High Intensity Intermittent Exercise Plays a Role in Improving Brain Activation During Complex Executive Functional Tasks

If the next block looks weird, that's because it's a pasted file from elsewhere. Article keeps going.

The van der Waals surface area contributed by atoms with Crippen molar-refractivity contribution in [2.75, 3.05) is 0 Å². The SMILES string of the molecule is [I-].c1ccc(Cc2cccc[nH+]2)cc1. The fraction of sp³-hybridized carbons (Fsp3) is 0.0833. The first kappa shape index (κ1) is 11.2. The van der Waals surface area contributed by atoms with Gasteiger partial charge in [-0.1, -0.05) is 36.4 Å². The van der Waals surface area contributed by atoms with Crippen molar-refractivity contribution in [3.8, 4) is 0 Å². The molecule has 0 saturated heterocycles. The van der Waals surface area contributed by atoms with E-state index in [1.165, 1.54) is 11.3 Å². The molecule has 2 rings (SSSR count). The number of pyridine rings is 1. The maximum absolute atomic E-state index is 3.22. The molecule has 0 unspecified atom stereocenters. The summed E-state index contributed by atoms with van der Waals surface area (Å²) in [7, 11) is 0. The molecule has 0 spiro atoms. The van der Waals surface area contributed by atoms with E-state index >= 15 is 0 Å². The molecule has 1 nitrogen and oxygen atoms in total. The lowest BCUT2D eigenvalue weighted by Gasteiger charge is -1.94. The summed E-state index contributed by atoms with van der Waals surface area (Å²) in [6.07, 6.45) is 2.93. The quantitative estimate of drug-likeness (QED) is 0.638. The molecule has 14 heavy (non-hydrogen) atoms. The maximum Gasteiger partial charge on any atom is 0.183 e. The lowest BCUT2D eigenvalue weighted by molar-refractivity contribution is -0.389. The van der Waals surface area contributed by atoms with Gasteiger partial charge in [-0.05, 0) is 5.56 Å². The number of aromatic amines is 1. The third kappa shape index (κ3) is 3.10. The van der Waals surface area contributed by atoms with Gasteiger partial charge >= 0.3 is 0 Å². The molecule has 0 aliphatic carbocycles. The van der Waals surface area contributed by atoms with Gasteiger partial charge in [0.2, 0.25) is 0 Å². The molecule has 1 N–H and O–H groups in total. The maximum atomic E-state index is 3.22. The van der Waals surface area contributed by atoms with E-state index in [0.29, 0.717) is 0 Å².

Several neuroimaging studies have examined the effect of different types and combinations of exercises on activation of brain associated with cognitive testing but none of these studies have examined the role of high intensity intermittent exercise (HIIE) in altering cortical activation from simple to complex cognitive tasks. The purpose of this study was to find if HIIE has a role in modulating executive functions related to inhibitory control as expressed by changes in prefrontal cortex (PFC) activation. Materials and methods. 40 healthy adults aged between 18-30 years volunteered for the study. They were randomly divided into HIIE a (n = 20) group and a control (n = 20) group. The HIIE group performed 4*4 min of high intensity exercise on a cycle ergometer with 3 minutes of active recovery at lower intensities between the bouts, whereas the control group performed no exercise. Prefrontal hemodynamics (oxy and deoxy haemoglobin) were assessed using functional near infrared spectroscopy (fNIRS) during the Colour Word Stroop test (CWST) on two sessions: pre-session and post-session (1 week after pre-session). Results. The results indicate a significant difference in CWST scores which coincided with a significant difference in hemodynamics of PFC between a congruent and a complex incongruent task in the HIIE group. There was a greater activation of the right frontopolar area, the left ventrolateral prefrontal cortex, and the left frontopolar area during the incongruent task in response to acute HIIE. Conclusion. HIIE plays a role in changing brain activation during more complex interference related tasks.

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